July 12, 2014
If you’re anywhere near New York City tonight, you’re in for the show of your life.
Look up in the sky over Manhattan about 7:15 p.m. and you’ll witness the largest, coolest art exhibition ever in the history of New York City.
Five synchronized AirSign planes will spell out #STEAM and #PIINTHESKY in quarter-mile high letters 10,000 feet over Manhattan, followed by more than 300 numerals in the infinite pi sequence. For an hour plus, they’ll circle over the borough, creating the numerals in a dot-matrix font that will cover hundreds of miles of airspace.
Just as the planes head back to the hangar, the sun will begin to sink below the horizon – the peak of “Manhattanhenge.” If you haven’t heard of this stunning solar phenomenon, it occurs just twice each year, when the setting sun aligns perfectly with Manhattan’s east-west streets, creating an unsurpassed radiance that illuminates the whole downtown grid.
What does “STEAM” mean and how does it fit with pi, the number used to calculate the circumference of a circle?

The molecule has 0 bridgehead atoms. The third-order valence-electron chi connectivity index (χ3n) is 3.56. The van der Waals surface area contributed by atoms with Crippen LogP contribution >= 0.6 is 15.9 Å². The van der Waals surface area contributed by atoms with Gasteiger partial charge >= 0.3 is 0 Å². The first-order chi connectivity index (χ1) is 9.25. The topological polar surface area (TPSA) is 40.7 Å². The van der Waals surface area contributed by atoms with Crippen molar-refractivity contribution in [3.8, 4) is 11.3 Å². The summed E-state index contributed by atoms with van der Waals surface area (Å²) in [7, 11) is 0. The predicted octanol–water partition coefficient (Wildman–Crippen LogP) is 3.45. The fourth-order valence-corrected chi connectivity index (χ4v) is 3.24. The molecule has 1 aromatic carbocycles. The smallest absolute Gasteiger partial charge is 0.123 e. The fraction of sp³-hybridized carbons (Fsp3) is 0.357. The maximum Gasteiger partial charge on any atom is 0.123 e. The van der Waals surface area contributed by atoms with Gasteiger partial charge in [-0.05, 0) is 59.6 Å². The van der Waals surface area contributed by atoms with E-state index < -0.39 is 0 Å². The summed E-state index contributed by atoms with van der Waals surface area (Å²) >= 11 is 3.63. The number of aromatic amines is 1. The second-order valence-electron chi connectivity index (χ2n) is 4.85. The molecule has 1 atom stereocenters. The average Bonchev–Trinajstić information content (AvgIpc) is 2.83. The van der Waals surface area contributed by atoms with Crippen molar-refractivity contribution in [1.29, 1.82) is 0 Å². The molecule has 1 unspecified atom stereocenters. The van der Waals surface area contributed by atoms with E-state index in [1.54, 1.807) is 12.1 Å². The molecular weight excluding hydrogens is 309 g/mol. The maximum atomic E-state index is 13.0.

STEAM is Science, Technology, Engineering, ART, and Math.
There’s been a lot of talk among politicians, business leaders and educators about how badly we need to push education in the STEM fields (Science, Technology, Engineering and Math). As an aviation buff, I understand this well. But there’s also a large and growing demand to add Art to that equation: STEAM. The sciences can only become a powerful tool for innovation when we add creativity. As an aerial advertising specialist, I understand that, too!
And that’s what you’ll see over New York City – the Science, Engineering and Technology involved in AirSign’s execution of artist Ben Davis’ vision; the universal language of Math in pi, and the awe-inspiring beauty of free public art displayed on a cosmic canvas.
I look to align myself with projects that inspire and touch people, and I look for creative and fun ways to create awareness about Aerial Advertising. Joining with Ben and his non-profit, Illuminate the Arts, on this and similar projects has been both exciting and extremely gratifying.
UPDATE: The New York Post picked up the story of Pi In The Sky